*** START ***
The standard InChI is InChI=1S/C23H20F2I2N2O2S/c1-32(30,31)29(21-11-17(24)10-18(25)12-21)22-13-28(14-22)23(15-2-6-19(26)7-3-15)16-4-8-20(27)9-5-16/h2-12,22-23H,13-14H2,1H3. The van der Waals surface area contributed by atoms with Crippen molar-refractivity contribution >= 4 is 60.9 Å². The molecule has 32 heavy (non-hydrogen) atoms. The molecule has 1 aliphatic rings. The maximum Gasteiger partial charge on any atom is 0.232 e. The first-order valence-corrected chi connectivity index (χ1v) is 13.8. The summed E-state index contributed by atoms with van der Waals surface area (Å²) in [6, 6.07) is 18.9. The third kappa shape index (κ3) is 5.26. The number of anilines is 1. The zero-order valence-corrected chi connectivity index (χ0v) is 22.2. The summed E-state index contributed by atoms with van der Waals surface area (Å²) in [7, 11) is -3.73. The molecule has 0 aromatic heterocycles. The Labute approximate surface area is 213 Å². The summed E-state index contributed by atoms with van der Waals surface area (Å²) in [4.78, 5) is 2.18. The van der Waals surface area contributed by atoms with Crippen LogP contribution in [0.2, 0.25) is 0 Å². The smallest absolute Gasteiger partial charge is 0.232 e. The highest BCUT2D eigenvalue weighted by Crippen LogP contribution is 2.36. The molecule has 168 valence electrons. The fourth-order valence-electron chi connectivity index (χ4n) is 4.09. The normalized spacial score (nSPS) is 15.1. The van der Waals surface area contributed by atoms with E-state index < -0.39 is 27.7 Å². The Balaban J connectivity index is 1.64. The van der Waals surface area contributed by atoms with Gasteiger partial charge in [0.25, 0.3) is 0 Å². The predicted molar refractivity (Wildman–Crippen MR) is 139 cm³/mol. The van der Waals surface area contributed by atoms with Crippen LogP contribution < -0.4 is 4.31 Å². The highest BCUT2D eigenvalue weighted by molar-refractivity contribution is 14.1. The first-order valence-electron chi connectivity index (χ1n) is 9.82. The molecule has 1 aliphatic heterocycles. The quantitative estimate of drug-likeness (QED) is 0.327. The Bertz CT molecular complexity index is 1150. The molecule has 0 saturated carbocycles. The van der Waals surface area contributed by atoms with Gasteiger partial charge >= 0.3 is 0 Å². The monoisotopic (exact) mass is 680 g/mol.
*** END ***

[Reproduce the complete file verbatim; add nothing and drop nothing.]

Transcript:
The standard InChI is InChI=1S/C23H20F2I2N2O2S/c1-32(30,31)29(21-11-17(24)10-18(25)12-21)22-13-28(14-22)23(15-2-6-19(26)7-3-15)16-4-8-20(27)9-5-16/h2-12,22-23H,13-14H2,1H3. The van der Waals surface area contributed by atoms with Crippen molar-refractivity contribution >= 4 is 60.9 Å². The molecule has 32 heavy (non-hydrogen) atoms. The molecule has 1 aliphatic rings. The maximum Gasteiger partial charge on any atom is 0.232 e. The first-order valence-corrected chi connectivity index (χ1v) is 13.8. The summed E-state index contributed by atoms with van der Waals surface area (Å²) in [6, 6.07) is 18.9. The third kappa shape index (κ3) is 5.26. The number of anilines is 1. The zero-order valence-corrected chi connectivity index (χ0v) is 22.2. The summed E-state index contributed by atoms with van der Waals surface area (Å²) in [7, 11) is -3.73. The molecule has 0 aromatic heterocycles. The Labute approximate surface area is 213 Å². The summed E-state index contributed by atoms with van der Waals surface area (Å²) in [4.78, 5) is 2.18. The van der Waals surface area contributed by atoms with Crippen LogP contribution in [0.2, 0.25) is 0 Å². The smallest absolute Gasteiger partial charge is 0.232 e. The highest BCUT2D eigenvalue weighted by Crippen LogP contribution is 2.36. The molecule has 168 valence electrons. The fourth-order valence-electron chi connectivity index (χ4n) is 4.09. The normalized spacial score (nSPS) is 15.1. The van der Waals surface area contributed by atoms with E-state index < -0.39 is 27.7 Å². The Balaban J connectivity index is 1.64. The van der Waals surface area contributed by atoms with Gasteiger partial charge in [0.25, 0.3) is 0 Å². The predicted molar refractivity (Wildman–Crippen MR) is 139 cm³/mol. The van der Waals surface area contributed by atoms with Crippen LogP contribution < -0.4 is 4.31 Å². The highest BCUT2D eigenvalue weighted by molar-refractivity contribution is 14.1. The first-order valence-electron chi connectivity index (χ1n) is 9.82. The molecule has 1 aliphatic heterocycles. The quantitative estimate of drug-likeness (QED) is 0.327. The Bertz CT molecular complexity index is 1150. The molecule has 0 saturated carbocycles. The van der Waals surface area contributed by atoms with Gasteiger partial charge >= 0.3 is 0 Å². The monoisotopic (exact) mass is 680 g/mol.